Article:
The Artist and the Work





Can the artist and the work ever be separated? I have been having this discussion with other poets and a painter friend lately. I love the poetry of Ezra Pound. But Pound was an anti-Semite. Does enjoying his work make me an anti-Semite too? I love the poetry of Ted Hughes. Does that mean I approve of men having multiple relationships simultaneously? And are the achievements of either poet, or any of the other great poets, writers, painters and musicians of history to be nullified by our disapproval of the lives of their creators?

I can't really disapprove of Ted Hughes. I once slept with a woman knowing she was married, and I didn't give a moment's thought to her husband; she excited me, and I wanted her. But I do believe someone gets hurt when a trusted partner starts thinking it's all right to sleep with other people. It might not always be the person you expect, but it will happen. Ted Hughes lost a wife and a partner to suicide. He was unquestionably attracted to emotionally complex women whose apparent fire was a mask for terrible fragility. He cheated on both of them. Whether he bore full responsibility for their deaths or not is highly debatable. I've read widely on the subject and I don't think he did. But he was vilified for decades because of Plath.

I have believed for a while now that we are becoming more moralistic, more puritanical, more aggressively judgemental, on the political left. They've always played at that on the right while allowing for themselves licence to do anything they wanted regardless of the consequences. But we mean it, and we police ourselves as rigourously as we throw brickbats at the enemy. Do I want to belong to a movement in which I have to run every sentence I write by a committee before it's published? Should I have to prove my worth by making sure I tick every ideological box?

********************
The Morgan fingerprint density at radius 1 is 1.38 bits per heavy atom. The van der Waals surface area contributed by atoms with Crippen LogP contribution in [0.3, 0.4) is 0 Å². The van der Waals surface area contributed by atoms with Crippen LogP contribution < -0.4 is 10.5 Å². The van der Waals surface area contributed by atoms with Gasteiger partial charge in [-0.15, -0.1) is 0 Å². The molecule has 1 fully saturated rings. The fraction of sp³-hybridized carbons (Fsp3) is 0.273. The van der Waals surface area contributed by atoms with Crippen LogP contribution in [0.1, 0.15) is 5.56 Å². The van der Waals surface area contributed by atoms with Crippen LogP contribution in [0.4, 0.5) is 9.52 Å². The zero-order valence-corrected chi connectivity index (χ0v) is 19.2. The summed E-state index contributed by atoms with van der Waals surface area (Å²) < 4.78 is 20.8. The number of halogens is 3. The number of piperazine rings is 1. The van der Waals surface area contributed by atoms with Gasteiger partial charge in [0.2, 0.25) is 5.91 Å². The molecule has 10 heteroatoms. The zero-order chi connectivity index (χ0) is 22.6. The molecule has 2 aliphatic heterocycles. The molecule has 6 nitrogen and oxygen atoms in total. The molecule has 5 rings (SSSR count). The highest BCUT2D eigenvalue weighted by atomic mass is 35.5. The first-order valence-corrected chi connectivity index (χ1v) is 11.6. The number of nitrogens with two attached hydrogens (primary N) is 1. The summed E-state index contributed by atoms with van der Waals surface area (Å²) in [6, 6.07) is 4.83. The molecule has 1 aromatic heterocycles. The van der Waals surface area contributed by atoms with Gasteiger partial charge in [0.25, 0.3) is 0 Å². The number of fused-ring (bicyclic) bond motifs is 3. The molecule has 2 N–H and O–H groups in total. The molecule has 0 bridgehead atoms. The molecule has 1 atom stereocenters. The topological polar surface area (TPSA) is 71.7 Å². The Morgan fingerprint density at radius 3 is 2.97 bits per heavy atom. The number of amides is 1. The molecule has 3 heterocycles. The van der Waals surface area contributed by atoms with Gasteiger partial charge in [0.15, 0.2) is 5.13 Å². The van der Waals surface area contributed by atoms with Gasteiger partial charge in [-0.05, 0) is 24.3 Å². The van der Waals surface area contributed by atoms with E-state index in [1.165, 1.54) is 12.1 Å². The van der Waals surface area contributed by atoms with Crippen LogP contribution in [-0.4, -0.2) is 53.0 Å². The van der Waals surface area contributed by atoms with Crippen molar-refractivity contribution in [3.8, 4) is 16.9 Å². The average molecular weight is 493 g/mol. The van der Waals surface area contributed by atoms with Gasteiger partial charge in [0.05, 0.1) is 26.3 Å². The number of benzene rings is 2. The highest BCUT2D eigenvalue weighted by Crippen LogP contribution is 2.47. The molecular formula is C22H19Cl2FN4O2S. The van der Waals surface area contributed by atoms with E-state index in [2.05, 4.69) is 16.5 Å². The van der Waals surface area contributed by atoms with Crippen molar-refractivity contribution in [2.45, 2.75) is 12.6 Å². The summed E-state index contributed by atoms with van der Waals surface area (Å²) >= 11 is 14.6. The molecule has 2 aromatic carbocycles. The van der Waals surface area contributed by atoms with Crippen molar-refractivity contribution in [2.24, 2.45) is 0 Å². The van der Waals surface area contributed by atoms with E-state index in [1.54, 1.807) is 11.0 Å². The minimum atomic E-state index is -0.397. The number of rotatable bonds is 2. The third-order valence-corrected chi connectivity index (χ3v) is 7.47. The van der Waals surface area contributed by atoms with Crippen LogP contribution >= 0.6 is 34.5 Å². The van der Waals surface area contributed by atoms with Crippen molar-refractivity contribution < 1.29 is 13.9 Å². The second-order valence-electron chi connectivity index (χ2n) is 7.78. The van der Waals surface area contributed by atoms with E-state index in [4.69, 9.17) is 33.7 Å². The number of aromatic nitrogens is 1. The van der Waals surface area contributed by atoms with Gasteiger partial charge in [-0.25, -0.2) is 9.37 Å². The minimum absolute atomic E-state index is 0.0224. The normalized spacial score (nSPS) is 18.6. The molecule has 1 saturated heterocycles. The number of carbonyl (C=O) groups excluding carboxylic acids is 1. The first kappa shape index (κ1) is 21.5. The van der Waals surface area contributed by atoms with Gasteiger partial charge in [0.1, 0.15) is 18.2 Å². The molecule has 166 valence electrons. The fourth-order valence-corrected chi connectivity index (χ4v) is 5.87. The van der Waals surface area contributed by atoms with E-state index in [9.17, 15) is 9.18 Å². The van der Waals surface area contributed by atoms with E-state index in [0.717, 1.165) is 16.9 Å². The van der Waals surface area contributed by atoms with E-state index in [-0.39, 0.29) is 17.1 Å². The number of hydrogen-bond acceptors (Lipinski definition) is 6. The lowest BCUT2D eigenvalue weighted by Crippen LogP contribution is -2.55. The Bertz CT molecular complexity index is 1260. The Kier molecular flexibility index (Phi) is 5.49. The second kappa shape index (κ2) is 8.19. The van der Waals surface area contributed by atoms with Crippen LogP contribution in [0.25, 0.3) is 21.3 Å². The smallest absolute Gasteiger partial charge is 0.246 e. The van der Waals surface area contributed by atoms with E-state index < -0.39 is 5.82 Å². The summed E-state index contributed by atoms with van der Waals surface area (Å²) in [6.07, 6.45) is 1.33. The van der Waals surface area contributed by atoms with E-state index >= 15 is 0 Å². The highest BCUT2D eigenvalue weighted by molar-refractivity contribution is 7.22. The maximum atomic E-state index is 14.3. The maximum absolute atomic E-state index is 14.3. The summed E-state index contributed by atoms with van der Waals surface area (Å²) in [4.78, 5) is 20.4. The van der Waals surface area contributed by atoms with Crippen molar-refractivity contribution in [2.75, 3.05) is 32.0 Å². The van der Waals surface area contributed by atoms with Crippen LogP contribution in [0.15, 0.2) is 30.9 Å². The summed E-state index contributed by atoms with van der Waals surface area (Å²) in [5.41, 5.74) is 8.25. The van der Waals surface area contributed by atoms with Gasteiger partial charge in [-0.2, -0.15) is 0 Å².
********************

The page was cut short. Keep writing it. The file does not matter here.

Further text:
It's obvious to me that an artist's work is a product of the artist's mind, his/her experiences, perceptions, misconceptions. Pound's greatness (I think he's great) even in the early poems, comes from a set of attitudes and values which were ripe for conversion into fascism given the necessary external stimuli -- which, in my opinion, were the carnage of WWI and his move to Italy. His anti-Semitism, as he later said himself, was a 'stupid, suburban prejudice', and hardly uncommon in America or England; it was the decay of his mind that made it quite so virulent.

Hughes, likewise. His isolated Yorkshire upbringing, hunting animals with his brother in the woods, alongside the development of his colossal but unusual intelligence, made him ripe, in such a conservative, patriarchal society, for a self-serving and uniquely pretentious take on relationships . He wrote the best mainstream English poetry of his generation from a mind that saw the world as one in which primordial forces were at work, and male desire meant something, although I'm puzzled what. Hughes wrote in the programme of a performance of Gaudete:


This changeling proceeds to interpret the job of ministering the Gospel of Love in his own log-like way. He organizes the women of the parish into a coven, a love society. And the purpose of this society, evidently, is to produce the Messiah.

I can't read that without a straight face. To me, it's an excuse for a man to get his knob out and exploit as many women as he can. But Hughes took it seriously, at least as a mythical representation of some deeper truth, whatever that truth might be.

I doubt I would have liked Pound or Hughes very much as men. I don't think they would have liked me either. I refuse to give up on their work, however, just because their ideas don't chime with my own. Their books are too precious to me, and there's a sort of intellectual fascism in junking writers who take inconvenient or offensive positions which has no place in civilized debate. No one died because of Pound. I've heard his broadcasts; he would have been an irritant to the Allied generals and politicians, but only Ezra would have believed in his influence. People did die around Hughes, but people have died around me who I could have helped much more than I did. The hurt I've caused others in my life is incalculable. Is anybody such a paragon of virtue that they can dismiss a mad poet, or an arrogant poet, out of hand and damn them to Hell forever?

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